As de Cari explains in the prologue to the show, she decided to tell her story decades after leaving MIT, in response to remarks by then-Harvard University president Lawrence H. Summers in which he claimed that the underrepresentation of women in math and science careers was due to innate biological differences.

    In the 75-minute performance there are no costume changes, save for the donning and removing of de Cari’s blazer and leopard-print heels. There are no complicated set changes, big musical numbers or even scene partners allowing her to take a breath.

    Decades of history and more than thirty characters flow in a non-stop rush from de Cari alone as she guides the audience from her childhood as a self-described weird kid through pranks at the University of Berkeley, her time as a PhD student in mathematics at the Massachusetts Institute of Technology (MIT) and into her career beyond academia as a performer and advocate for gender equality in STEM.

    Gioia de Cari stands in the centre of a single spotlight on the Theatre of the Arts stage, barefoot, looking at the audience with a level, unyielding gaze. The staging is minimal: a simple chair, a low table that holds a spiral-bound book and her discarded blazer and a set of five fabric panels hanging behind her, on which images and videos are projected throughout the show.

    Performing personal history

    Truth Values premiered at the New York International Fringe Festival in 2009, where it won an Overall Excellence Award for Best Solo Show. Since then, de Cari has performed Truth Values more than one hundred times, including in a homecoming performance on MIT’s campus.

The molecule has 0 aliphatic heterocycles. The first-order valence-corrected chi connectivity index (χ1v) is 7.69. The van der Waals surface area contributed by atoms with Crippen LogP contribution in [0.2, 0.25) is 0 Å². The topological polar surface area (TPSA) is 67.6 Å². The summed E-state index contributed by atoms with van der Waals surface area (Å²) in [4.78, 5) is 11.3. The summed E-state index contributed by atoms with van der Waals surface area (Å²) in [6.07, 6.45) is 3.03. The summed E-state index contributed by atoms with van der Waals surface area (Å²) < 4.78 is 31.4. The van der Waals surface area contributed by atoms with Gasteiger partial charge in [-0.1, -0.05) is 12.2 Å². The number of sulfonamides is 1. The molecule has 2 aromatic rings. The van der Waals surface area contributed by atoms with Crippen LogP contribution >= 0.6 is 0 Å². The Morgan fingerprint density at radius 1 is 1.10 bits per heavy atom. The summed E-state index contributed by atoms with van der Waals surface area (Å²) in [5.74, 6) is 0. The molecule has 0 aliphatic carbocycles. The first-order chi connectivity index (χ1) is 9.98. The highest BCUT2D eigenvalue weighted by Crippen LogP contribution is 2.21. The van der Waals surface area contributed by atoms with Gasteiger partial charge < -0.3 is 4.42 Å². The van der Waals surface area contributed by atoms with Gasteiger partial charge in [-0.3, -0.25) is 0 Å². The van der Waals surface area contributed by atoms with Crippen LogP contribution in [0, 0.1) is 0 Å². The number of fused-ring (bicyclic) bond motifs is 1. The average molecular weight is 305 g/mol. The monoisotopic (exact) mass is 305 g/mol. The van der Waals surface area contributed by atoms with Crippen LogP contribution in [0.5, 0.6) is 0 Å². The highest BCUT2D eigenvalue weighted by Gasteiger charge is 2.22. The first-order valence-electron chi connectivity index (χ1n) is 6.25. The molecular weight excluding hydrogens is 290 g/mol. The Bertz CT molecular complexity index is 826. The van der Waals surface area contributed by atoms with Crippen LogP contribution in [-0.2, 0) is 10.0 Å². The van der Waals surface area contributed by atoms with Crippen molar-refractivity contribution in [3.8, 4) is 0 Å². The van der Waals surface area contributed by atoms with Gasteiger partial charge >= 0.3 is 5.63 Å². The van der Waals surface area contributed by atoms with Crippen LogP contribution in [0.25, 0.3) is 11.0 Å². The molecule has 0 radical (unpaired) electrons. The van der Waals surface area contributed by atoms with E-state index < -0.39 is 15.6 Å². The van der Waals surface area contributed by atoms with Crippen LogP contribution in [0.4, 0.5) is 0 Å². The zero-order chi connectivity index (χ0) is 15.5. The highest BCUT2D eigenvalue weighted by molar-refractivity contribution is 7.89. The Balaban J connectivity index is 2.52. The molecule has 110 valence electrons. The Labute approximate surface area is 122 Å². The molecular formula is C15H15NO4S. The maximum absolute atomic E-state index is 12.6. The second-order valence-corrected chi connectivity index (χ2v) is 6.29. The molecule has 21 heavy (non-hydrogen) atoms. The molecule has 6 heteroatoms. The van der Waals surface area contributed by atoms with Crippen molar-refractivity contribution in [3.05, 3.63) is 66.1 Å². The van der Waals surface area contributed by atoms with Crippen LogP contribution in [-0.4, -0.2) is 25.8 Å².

On Saturday, September 24, she performed to a nearly sold-out house at the University of Waterloo’s Theatre of the Arts, as part of a free event sponsored by Women in Math, the Faculty of Mathematics and the Faculty of Engineering. The performance was the last one in a Canadian tour of Truth Values, which took de Cari from Ottawa to Toronto and then to the University of Waterloo.

    De Cari’s comedic impressions of the eccentric characters she encountered at MIT are where Truth Values really shines. She drew huge laughs from the audience as she introduced them to the graduate students and professors who made her time at MIT alternately inspiring and miserable, including a cluelessly amorous officemate, a fellow researcher with nihilistic dreams of nuclear destruction and a Gilbert and Sullivan-loving professor who mentored her through both her research and her fledgling performing arts career.

    The play does not shy away, however, from the darker side of de Cari’s time at MIT: struggles with mental health and family tragedy, imposter syndrome and difficulty connecting with her peers and the soul-crushing weight of persistent dismissal and discrimination from the professors who were supposed to be her mentors.

    Read the full story on Waterloo News.

    Going green with Nfinite

    A pile of empty cardboard boxes

    By Brian Caldwell. This article was originally published on Waterloo News.

    A startup company founded by a Waterloo Engineering professor and two of his graduate students has won US $250,000 to expand and commercialize green technology for the packaging industry.